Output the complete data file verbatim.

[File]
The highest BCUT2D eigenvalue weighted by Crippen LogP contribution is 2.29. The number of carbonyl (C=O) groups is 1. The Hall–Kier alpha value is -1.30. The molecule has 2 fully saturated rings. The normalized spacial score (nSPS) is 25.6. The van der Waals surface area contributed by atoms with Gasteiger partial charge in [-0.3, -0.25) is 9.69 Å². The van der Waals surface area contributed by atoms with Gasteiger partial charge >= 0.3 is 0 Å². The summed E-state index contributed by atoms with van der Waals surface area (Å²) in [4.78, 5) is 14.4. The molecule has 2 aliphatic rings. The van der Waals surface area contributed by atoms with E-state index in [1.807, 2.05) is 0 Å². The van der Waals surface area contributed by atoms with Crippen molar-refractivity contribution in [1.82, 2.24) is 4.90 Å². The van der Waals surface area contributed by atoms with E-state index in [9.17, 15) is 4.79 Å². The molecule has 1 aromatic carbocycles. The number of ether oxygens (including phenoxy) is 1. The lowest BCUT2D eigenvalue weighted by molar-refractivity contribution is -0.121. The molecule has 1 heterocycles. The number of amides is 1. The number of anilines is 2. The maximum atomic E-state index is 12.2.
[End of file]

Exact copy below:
The highest BCUT2D eigenvalue weighted by Crippen LogP contribution is 2.29. The number of carbonyl (C=O) groups is 1. The Hall–Kier alpha value is -1.30. The molecule has 2 fully saturated rings. The normalized spacial score (nSPS) is 25.6. The van der Waals surface area contributed by atoms with Gasteiger partial charge in [-0.3, -0.25) is 9.69 Å². The van der Waals surface area contributed by atoms with Gasteiger partial charge >= 0.3 is 0 Å². The summed E-state index contributed by atoms with van der Waals surface area (Å²) in [4.78, 5) is 14.4. The molecule has 2 aliphatic rings. The van der Waals surface area contributed by atoms with E-state index in [1.807, 2.05) is 0 Å². The van der Waals surface area contributed by atoms with Crippen molar-refractivity contribution in [1.82, 2.24) is 4.90 Å². The van der Waals surface area contributed by atoms with E-state index in [9.17, 15) is 4.79 Å². The molecule has 1 aromatic carbocycles. The number of ether oxygens (including phenoxy) is 1. The lowest BCUT2D eigenvalue weighted by molar-refractivity contribution is -0.121. The molecule has 1 heterocycles. The number of amides is 1. The number of anilines is 2. The maximum atomic E-state index is 12.2.